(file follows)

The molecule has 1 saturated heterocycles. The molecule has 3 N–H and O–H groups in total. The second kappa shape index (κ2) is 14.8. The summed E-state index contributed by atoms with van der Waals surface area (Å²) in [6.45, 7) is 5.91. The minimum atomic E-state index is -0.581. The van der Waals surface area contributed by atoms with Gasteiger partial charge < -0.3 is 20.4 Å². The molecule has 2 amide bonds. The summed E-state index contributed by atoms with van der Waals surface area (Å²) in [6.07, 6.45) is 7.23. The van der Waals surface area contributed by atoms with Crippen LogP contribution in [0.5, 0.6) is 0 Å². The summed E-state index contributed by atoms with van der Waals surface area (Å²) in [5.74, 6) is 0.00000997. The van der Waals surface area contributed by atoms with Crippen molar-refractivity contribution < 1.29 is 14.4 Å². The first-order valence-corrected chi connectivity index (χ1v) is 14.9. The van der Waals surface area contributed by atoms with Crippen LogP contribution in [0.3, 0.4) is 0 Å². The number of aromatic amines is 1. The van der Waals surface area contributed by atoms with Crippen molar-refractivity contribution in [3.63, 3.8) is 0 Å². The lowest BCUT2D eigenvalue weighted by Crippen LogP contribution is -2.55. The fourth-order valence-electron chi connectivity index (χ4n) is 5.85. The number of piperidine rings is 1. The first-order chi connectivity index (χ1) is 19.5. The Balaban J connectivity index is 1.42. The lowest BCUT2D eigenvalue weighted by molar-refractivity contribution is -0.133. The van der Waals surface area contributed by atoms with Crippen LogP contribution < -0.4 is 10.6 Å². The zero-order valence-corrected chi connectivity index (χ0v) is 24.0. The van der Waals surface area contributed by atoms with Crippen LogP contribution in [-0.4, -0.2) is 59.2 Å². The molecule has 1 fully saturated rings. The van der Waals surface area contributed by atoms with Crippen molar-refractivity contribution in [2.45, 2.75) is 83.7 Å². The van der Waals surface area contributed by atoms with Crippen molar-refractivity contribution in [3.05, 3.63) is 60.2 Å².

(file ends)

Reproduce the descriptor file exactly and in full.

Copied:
The molecule has 1 saturated heterocycles. The molecule has 3 N–H and O–H groups in total. The second kappa shape index (κ2) is 14.8. The summed E-state index contributed by atoms with van der Waals surface area (Å²) in [6.45, 7) is 5.91. The minimum atomic E-state index is -0.581. The van der Waals surface area contributed by atoms with Gasteiger partial charge < -0.3 is 20.4 Å². The molecule has 2 amide bonds. The summed E-state index contributed by atoms with van der Waals surface area (Å²) in [6.07, 6.45) is 7.23. The van der Waals surface area contributed by atoms with Crippen LogP contribution in [0.5, 0.6) is 0 Å². The summed E-state index contributed by atoms with van der Waals surface area (Å²) in [5.74, 6) is 0.00000997. The van der Waals surface area contributed by atoms with Crippen molar-refractivity contribution < 1.29 is 14.4 Å². The first-order valence-corrected chi connectivity index (χ1v) is 14.9. The van der Waals surface area contributed by atoms with Crippen LogP contribution in [0.3, 0.4) is 0 Å². The number of aromatic amines is 1. The van der Waals surface area contributed by atoms with Crippen molar-refractivity contribution in [3.63, 3.8) is 0 Å². The lowest BCUT2D eigenvalue weighted by Crippen LogP contribution is -2.55. The fourth-order valence-electron chi connectivity index (χ4n) is 5.85. The number of piperidine rings is 1. The first-order chi connectivity index (χ1) is 19.5. The Balaban J connectivity index is 1.42. The lowest BCUT2D eigenvalue weighted by molar-refractivity contribution is -0.133. The van der Waals surface area contributed by atoms with Crippen LogP contribution < -0.4 is 10.6 Å². The zero-order valence-corrected chi connectivity index (χ0v) is 24.0. The van der Waals surface area contributed by atoms with Crippen LogP contribution in [-0.4, -0.2) is 59.2 Å². The molecule has 1 fully saturated rings. The van der Waals surface area contributed by atoms with Crippen molar-refractivity contribution in [2.45, 2.75) is 83.7 Å². The van der Waals surface area contributed by atoms with Crippen molar-refractivity contribution in [3.05, 3.63) is 60.2 Å².